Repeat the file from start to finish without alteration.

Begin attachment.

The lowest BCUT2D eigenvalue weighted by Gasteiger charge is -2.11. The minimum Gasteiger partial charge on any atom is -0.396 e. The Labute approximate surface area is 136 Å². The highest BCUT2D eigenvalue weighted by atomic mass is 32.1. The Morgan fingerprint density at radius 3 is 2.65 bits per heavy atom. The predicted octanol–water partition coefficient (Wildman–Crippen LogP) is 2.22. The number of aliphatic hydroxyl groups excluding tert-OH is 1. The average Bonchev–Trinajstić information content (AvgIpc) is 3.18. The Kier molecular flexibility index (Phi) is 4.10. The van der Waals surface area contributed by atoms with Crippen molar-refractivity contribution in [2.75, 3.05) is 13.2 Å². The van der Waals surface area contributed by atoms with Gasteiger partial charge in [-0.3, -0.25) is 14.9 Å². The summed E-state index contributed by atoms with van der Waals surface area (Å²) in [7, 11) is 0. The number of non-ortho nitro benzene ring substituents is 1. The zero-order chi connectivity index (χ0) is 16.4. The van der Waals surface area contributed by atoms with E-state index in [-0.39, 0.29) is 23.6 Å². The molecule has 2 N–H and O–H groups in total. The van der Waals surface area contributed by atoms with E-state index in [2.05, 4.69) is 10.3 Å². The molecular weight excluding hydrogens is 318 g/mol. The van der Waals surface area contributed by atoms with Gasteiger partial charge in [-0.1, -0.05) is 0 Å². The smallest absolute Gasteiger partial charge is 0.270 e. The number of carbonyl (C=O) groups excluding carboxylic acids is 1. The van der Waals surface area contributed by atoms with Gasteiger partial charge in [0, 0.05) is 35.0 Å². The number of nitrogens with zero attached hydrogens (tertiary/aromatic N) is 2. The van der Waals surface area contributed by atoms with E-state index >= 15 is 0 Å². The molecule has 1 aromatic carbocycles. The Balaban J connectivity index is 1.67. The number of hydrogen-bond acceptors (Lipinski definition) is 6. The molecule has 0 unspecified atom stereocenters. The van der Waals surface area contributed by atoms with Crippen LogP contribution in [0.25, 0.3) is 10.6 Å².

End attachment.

The lowest BCUT2D eigenvalue weighted by Gasteiger charge is -2.11. The minimum Gasteiger partial charge on any atom is -0.396 e. The Labute approximate surface area is 136 Å². The highest BCUT2D eigenvalue weighted by atomic mass is 32.1. The Morgan fingerprint density at radius 3 is 2.65 bits per heavy atom. The predicted octanol–water partition coefficient (Wildman–Crippen LogP) is 2.22. The number of aliphatic hydroxyl groups excluding tert-OH is 1. The average Bonchev–Trinajstić information content (AvgIpc) is 3.18. The Kier molecular flexibility index (Phi) is 4.10. The van der Waals surface area contributed by atoms with Crippen molar-refractivity contribution in [2.75, 3.05) is 13.2 Å². The van der Waals surface area contributed by atoms with Gasteiger partial charge in [-0.3, -0.25) is 14.9 Å². The summed E-state index contributed by atoms with van der Waals surface area (Å²) in [7, 11) is 0. The number of non-ortho nitro benzene ring substituents is 1. The zero-order chi connectivity index (χ0) is 16.4. The van der Waals surface area contributed by atoms with E-state index in [-0.39, 0.29) is 23.6 Å². The molecule has 2 N–H and O–H groups in total. The van der Waals surface area contributed by atoms with E-state index in [2.05, 4.69) is 10.3 Å². The molecular weight excluding hydrogens is 318 g/mol. The van der Waals surface area contributed by atoms with Gasteiger partial charge in [-0.1, -0.05) is 0 Å². The smallest absolute Gasteiger partial charge is 0.270 e. The number of carbonyl (C=O) groups excluding carboxylic acids is 1. The van der Waals surface area contributed by atoms with Gasteiger partial charge in [0, 0.05) is 35.0 Å². The number of nitrogens with zero attached hydrogens (tertiary/aromatic N) is 2. The van der Waals surface area contributed by atoms with E-state index >= 15 is 0 Å². The molecule has 1 aromatic carbocycles. The Balaban J connectivity index is 1.67. The number of hydrogen-bond acceptors (Lipinski definition) is 6. The molecule has 0 unspecified atom stereocenters. The van der Waals surface area contributed by atoms with Crippen LogP contribution in [0.25, 0.3) is 10.6 Å².